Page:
We’ve all been there. We ponder the host and what they’re cooking and stare at the wine rack, wondering aloud as we grab bottle after bottle by the neck and pull them out, only to slide them back in and continue the search. Eventually, you find ‘the one’. You hold that one for a little longer, remembering the last time you had it or anticipating trying it for the first time, hoping it will be just perfect with the meal. Hoping everyone else realises just what a tremendous job you’ve done in picking the perfect bottle for the perfect meal, thereby being the perfect guest.
But that’s not how it goes. Of course it isn’t. You arrive at your friend’s for dinner and nonchalantly hand over the bottle – something for the meal you say, as though you hadn’t spent an hour deciding on it. They take it, study the label for a moment, and instead of placing it on the sideboard or on the dinner table, they open the closet door and slip it into their wine rack. They close the door and mutter some gibberish about a “special occasion”.
You respond saying that tonight’s pretty special, and your host chuckles to humour you but they don’t get it. You didn’t bring that wine as a gift for some stupid future special occasion. Some stupid future special occasion that you probably won’t be invited to. You brought that wine to drink tonight. You brought that wine to drink tonight because you wanted to drink that wine tonight, with the meal whose aromas are currently making your mouth water as the smell of it cooking wafts throughout the house. You want to explain as politely as possible that it was not a gift to be taken, but a gift to be shared. A gift for the now. In fact, it wasn’t really a gift at all. It was just something you wanted to drink and deemed the assorted company worthy enough to join you. The idea that your carefully chosen cuvee might be forgotten about, might not even be enjoyed in your company, is deeply irksome.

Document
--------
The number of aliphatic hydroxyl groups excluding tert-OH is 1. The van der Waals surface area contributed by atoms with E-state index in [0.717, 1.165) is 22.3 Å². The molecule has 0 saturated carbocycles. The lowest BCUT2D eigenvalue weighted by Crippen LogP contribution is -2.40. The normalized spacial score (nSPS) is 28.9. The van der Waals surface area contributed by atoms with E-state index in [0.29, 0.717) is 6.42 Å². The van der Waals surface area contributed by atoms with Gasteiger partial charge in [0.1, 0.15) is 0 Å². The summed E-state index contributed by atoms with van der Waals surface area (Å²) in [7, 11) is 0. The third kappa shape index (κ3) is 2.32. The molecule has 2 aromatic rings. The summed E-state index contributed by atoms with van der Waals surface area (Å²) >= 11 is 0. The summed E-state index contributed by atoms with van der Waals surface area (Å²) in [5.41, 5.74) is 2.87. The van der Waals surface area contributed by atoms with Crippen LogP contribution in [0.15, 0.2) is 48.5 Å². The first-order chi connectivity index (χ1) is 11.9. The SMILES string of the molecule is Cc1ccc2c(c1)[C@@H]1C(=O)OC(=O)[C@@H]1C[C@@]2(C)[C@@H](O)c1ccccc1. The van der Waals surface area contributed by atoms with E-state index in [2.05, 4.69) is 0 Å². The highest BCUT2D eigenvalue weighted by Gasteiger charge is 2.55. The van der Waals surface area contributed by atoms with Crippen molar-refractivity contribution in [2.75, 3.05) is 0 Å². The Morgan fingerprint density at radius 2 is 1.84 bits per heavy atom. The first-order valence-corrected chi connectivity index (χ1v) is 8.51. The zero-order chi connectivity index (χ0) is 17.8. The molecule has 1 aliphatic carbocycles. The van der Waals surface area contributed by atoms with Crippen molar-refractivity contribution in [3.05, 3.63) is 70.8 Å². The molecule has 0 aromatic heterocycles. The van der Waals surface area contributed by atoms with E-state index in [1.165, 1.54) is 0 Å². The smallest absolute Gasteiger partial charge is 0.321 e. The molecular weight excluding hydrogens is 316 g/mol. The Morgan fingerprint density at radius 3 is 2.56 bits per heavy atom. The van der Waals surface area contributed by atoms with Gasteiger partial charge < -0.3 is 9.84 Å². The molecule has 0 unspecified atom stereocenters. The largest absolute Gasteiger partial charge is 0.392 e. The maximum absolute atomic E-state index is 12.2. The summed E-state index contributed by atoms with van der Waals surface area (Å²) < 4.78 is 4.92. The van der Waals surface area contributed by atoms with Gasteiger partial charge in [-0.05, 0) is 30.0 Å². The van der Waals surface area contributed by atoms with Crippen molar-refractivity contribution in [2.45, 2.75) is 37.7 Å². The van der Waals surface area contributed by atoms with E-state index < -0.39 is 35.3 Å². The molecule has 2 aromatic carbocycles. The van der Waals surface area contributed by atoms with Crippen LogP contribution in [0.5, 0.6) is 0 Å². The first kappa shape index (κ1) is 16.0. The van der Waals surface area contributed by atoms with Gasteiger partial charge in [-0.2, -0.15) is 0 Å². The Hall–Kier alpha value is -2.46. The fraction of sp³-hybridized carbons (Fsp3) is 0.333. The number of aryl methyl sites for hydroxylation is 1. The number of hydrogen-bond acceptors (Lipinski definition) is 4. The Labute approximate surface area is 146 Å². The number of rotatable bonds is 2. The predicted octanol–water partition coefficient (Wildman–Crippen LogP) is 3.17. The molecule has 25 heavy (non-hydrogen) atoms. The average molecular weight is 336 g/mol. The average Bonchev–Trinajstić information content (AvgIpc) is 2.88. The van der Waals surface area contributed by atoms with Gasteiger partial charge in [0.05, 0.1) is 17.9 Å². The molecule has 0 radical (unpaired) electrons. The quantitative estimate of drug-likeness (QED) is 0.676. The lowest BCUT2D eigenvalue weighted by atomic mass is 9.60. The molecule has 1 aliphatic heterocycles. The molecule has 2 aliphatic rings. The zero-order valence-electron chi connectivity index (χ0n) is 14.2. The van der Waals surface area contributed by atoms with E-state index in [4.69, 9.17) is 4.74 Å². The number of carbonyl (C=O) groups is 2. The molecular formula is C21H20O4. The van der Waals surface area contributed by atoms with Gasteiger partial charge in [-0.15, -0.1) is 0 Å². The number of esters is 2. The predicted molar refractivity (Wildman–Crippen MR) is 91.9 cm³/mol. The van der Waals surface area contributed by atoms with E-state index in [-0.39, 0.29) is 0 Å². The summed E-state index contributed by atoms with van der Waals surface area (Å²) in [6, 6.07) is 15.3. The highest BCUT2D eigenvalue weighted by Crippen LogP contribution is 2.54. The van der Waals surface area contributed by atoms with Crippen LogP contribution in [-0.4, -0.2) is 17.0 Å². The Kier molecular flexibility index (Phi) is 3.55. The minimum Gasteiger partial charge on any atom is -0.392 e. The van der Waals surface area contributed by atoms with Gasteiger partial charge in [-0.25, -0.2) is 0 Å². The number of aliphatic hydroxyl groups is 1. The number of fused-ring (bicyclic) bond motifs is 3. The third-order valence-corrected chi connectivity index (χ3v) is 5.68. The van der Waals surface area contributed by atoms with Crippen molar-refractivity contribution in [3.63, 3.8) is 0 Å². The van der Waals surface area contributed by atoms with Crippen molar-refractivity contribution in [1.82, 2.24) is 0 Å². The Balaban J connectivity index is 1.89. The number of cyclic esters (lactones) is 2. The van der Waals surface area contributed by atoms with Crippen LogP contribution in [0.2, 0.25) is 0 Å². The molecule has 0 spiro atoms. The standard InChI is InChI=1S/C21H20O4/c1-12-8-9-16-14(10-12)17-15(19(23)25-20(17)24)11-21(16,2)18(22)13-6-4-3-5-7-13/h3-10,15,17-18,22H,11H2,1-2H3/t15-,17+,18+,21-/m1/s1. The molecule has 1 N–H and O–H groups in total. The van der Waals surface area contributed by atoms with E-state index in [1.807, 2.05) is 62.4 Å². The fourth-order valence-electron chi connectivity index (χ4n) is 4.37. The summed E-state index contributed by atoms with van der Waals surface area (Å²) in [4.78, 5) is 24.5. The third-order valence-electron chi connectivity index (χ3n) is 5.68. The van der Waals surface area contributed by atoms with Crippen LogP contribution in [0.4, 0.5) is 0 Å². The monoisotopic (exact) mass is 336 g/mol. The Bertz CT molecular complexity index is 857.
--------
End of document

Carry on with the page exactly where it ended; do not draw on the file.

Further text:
But you grin. You grin and bear it and wince as you sip whatever undoubtedly deeply inferior drop is served to you. It doesn’t matter if it’s Dom Perignon or Chateau Margaux – even if it’s a better wine, it’s not a better wine, because it isn’t your wine.
Like I said at the beginning, we’ve all been there. The question is, how do we avoid it ever happening again? Well, we here at the Swig blog have some considerable experience with these situations, and have come up with a handy list of tried and tested methods to make sure that your stupendous contribution to the evening’s meal is appreciated.
- Open the bottle at home beforehand, under the pretence of making sure that it isn’t corked. This will not only seem exceptionally courteous, but also you can genuinely check the bottle isn’t corked. It also means they can’t hide it away for another time. It demands to be drunk that evening. This plan seems a little flimsy, however, when it comes to screwcaps.
- Bring terrible wine. Of course, if the hoarder breaks from tradition and cracks it open then and there, you may look like a tasteless fool.
- Drink the bottle before you go. This will not only allow you to enjoy the wine you like, but it will also allow you to skip any social awkwardness and mean that your chat over the meal will be utterly brilliant (in your own mind). This could, of course, backfire terribly, but there’s a good chance that you won’t remember it.